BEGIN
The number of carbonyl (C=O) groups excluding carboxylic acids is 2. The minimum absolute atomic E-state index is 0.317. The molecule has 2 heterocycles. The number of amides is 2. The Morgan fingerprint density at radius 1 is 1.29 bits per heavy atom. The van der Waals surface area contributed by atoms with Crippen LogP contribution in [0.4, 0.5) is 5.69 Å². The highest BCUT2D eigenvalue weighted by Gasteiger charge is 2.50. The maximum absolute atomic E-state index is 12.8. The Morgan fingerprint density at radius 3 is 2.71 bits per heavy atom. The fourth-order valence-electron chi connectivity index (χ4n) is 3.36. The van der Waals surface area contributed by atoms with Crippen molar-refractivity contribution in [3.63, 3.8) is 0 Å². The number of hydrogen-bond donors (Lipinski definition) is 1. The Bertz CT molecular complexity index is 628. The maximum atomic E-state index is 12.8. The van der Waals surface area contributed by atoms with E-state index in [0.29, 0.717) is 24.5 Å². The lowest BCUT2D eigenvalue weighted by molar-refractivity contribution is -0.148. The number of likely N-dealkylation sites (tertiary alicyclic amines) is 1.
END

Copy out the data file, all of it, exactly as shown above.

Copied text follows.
The number of carbonyl (C=O) groups excluding carboxylic acids is 2. The minimum absolute atomic E-state index is 0.317. The molecule has 2 heterocycles. The number of amides is 2. The Morgan fingerprint density at radius 1 is 1.29 bits per heavy atom. The van der Waals surface area contributed by atoms with Crippen LogP contribution in [0.4, 0.5) is 5.69 Å². The highest BCUT2D eigenvalue weighted by Gasteiger charge is 2.50. The maximum absolute atomic E-state index is 12.8. The Morgan fingerprint density at radius 3 is 2.71 bits per heavy atom. The fourth-order valence-electron chi connectivity index (χ4n) is 3.36. The van der Waals surface area contributed by atoms with Crippen molar-refractivity contribution in [3.63, 3.8) is 0 Å². The number of hydrogen-bond donors (Lipinski definition) is 1. The Bertz CT molecular complexity index is 628. The maximum atomic E-state index is 12.8. The van der Waals surface area contributed by atoms with E-state index in [0.29, 0.717) is 24.5 Å². The lowest BCUT2D eigenvalue weighted by molar-refractivity contribution is -0.148. The number of likely N-dealkylation sites (tertiary alicyclic amines) is 1.